prescription medicine for arthritis

The BlackBerry as FLSA Risk

 

1-checking-his-blackberry

One more thing for employers to worry about.  According to National Public Radio, a police sergeant in Chicago is suing the city for overtime back pay because he regularly used his BlackBerry to continue working even though his shift was over.  According to his attorney:  “What we are saying is he’s using this mobile device at the behest of the Police Department very routinely and very often off duty and not being compensated for all the time spent on the device doing the city’s work.”

Exempt employees (who are usually salaried) are not entitled to overtime pay; therefore, their use of BlackBerry devices while not at work is not a problem.  But non-exempt employees, who are usually paid on an hourly basis and tend to be lower-level employees, must be paid overtime if they work more than 8 hours per day.  A few minutes every day can add up , and it can make an employer liable for up to two years of overtime back pay from the date a lawsuit is filed, or three years if the employer knew what was going on.   And these cases are usually brought as collective actions, creating hundreds or even thousands of plaintiff/employees.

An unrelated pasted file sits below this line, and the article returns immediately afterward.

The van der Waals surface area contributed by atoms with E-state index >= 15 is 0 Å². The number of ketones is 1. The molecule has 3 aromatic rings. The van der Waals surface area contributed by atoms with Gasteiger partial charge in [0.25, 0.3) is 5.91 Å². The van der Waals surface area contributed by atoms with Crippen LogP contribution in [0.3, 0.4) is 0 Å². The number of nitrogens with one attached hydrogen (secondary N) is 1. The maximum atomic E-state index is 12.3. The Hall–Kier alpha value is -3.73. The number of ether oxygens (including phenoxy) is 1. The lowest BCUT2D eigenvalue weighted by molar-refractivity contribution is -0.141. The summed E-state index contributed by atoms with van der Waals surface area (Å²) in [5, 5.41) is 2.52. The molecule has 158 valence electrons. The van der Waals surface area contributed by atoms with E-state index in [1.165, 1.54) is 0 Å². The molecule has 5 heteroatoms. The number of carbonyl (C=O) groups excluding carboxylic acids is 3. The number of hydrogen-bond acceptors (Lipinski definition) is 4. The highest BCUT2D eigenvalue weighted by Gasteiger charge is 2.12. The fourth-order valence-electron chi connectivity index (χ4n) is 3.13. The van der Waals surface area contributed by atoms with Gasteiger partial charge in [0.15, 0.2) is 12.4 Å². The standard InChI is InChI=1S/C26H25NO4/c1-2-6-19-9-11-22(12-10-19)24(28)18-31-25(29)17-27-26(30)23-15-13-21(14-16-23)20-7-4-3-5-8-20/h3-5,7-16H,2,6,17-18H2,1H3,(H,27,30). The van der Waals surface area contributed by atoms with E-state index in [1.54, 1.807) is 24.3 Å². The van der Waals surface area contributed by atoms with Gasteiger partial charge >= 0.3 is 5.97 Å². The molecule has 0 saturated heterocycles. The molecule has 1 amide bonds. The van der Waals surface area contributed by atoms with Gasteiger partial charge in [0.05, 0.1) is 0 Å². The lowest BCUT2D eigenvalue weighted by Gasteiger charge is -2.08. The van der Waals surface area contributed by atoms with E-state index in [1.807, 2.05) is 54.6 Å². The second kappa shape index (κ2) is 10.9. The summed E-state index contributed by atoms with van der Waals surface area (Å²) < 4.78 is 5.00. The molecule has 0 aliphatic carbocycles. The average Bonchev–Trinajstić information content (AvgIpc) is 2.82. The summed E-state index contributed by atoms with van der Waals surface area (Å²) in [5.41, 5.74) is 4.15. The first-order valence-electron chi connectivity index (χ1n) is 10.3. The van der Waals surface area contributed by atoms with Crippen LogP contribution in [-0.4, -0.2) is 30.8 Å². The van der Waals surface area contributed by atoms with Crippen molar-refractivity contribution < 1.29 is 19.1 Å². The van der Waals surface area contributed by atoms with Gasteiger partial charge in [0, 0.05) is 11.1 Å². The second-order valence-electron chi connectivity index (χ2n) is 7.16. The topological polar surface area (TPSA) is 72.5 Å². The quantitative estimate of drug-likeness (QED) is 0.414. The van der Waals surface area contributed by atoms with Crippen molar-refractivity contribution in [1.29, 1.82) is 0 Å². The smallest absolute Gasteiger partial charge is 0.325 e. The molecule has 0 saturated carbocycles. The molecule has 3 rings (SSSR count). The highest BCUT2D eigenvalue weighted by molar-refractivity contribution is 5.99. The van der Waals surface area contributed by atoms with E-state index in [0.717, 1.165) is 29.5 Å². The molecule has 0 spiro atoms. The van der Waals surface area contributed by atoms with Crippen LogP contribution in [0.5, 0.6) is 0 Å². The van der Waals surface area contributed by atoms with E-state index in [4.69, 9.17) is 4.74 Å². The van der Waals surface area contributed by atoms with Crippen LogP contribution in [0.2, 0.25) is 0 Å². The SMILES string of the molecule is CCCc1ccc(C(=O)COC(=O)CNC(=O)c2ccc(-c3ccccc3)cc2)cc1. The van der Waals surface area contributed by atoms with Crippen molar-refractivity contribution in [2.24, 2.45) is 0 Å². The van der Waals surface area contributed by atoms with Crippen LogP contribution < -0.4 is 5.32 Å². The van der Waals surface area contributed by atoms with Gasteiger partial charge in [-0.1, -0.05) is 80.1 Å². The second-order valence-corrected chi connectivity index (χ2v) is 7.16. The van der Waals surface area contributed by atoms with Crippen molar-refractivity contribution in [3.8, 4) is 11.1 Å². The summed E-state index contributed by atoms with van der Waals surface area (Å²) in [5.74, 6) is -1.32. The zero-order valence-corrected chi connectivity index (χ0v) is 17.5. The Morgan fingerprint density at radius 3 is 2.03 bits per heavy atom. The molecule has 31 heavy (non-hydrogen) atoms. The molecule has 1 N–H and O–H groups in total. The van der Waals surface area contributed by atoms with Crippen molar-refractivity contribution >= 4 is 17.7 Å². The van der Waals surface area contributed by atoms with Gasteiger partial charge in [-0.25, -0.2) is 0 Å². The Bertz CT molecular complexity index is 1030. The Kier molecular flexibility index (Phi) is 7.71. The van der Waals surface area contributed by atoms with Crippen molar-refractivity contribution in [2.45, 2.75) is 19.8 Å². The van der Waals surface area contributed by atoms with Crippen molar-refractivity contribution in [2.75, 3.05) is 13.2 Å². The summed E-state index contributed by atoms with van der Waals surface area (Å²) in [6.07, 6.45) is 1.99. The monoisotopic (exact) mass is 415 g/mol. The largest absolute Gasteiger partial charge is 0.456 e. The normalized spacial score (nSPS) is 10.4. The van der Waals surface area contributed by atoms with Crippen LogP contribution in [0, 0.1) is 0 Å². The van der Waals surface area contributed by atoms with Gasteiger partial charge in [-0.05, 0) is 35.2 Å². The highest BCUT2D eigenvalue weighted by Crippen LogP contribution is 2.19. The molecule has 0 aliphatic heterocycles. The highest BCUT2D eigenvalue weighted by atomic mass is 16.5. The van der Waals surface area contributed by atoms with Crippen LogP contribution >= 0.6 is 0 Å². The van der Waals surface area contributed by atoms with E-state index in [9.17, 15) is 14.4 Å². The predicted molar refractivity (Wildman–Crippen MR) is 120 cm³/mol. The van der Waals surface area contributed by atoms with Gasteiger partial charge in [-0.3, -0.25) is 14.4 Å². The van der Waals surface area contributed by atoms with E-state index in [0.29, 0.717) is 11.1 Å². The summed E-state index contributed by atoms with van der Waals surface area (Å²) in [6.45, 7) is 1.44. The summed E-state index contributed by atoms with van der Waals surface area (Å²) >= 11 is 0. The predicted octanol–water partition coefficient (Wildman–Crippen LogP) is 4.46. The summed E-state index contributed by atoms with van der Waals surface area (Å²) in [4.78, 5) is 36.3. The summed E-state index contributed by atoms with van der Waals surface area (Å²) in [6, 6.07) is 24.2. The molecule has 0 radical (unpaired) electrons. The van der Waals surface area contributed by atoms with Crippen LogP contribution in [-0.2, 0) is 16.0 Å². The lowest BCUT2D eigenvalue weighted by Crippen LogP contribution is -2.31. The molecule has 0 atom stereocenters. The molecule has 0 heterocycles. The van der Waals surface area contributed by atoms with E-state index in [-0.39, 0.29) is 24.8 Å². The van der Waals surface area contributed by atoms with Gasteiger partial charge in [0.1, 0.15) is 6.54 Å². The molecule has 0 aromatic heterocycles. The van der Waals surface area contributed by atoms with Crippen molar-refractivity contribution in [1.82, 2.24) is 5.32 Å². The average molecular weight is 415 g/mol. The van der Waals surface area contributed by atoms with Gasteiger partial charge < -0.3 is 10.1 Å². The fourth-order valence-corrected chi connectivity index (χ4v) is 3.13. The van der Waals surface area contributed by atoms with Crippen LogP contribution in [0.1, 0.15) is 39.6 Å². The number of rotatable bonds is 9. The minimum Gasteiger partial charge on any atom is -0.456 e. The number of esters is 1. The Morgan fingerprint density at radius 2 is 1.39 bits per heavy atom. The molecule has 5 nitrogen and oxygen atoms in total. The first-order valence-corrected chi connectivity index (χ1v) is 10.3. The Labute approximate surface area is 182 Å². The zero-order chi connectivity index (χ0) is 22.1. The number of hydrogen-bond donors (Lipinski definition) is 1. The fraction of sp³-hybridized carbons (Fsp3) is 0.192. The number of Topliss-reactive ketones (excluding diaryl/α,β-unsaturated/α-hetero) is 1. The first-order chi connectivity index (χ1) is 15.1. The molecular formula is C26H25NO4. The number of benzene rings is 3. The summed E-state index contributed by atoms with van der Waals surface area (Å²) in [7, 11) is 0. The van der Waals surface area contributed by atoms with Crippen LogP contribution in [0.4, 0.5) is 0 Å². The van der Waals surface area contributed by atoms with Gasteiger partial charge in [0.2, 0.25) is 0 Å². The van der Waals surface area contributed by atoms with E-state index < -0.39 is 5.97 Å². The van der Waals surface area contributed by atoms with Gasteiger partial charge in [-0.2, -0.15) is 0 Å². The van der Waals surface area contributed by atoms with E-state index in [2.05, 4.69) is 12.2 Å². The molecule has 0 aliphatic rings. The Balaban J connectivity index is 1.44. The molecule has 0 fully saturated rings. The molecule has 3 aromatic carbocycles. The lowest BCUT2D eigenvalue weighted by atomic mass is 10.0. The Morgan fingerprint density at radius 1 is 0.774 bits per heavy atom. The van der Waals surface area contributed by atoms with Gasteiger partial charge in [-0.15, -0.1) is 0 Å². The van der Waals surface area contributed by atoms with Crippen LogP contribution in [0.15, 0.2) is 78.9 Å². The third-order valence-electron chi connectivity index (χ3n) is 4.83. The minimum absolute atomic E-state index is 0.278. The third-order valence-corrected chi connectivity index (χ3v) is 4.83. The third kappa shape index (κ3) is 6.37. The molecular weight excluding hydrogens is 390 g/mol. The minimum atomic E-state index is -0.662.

My advice:  Employers who issue BlackBerrys or similar devices to non-exempt employees need to make sure they also have a written policy signed by each employee prohibiting workers from using them before or after work.   Employees need to understand that they cannot work more than 8 hours per day without authorization from their boss.


No Comments on "The BlackBerry as FLSA Risk"

You must be logged in to post a comment.